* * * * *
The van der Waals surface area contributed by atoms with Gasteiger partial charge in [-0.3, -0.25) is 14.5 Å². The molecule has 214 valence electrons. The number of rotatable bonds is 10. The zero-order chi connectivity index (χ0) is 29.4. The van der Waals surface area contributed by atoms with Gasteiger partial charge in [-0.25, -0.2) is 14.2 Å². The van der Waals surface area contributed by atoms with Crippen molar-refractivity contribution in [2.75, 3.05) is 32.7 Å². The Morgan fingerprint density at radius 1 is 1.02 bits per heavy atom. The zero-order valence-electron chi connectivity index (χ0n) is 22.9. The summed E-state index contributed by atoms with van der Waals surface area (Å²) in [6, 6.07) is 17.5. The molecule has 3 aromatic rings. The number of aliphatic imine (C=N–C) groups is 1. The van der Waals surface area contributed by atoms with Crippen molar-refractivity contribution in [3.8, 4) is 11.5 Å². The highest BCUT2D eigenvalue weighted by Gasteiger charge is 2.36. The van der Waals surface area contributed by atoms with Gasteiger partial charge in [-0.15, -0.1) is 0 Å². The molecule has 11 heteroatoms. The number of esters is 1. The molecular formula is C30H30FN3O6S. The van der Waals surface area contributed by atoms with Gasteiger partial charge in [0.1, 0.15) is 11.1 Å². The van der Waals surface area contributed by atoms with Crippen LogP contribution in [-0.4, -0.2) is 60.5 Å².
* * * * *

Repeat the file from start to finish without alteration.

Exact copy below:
The van der Waals surface area contributed by atoms with Gasteiger partial charge in [-0.3, -0.25) is 14.5 Å². The molecule has 214 valence electrons. The number of rotatable bonds is 10. The zero-order chi connectivity index (χ0) is 29.4. The van der Waals surface area contributed by atoms with Gasteiger partial charge in [-0.25, -0.2) is 14.2 Å². The van der Waals surface area contributed by atoms with Crippen molar-refractivity contribution in [2.75, 3.05) is 32.7 Å². The Morgan fingerprint density at radius 1 is 1.02 bits per heavy atom. The zero-order valence-electron chi connectivity index (χ0n) is 22.9. The summed E-state index contributed by atoms with van der Waals surface area (Å²) in [6, 6.07) is 17.5. The molecule has 3 aromatic rings. The number of aliphatic imine (C=N–C) groups is 1. The van der Waals surface area contributed by atoms with Crippen molar-refractivity contribution in [3.8, 4) is 11.5 Å². The highest BCUT2D eigenvalue weighted by Gasteiger charge is 2.36. The van der Waals surface area contributed by atoms with Gasteiger partial charge in [-0.15, -0.1) is 0 Å². The molecule has 11 heteroatoms. The number of esters is 1. The molecular formula is C30H30FN3O6S. The van der Waals surface area contributed by atoms with Gasteiger partial charge in [0.1, 0.15) is 11.1 Å². The van der Waals surface area contributed by atoms with Crippen LogP contribution in [-0.4, -0.2) is 60.5 Å².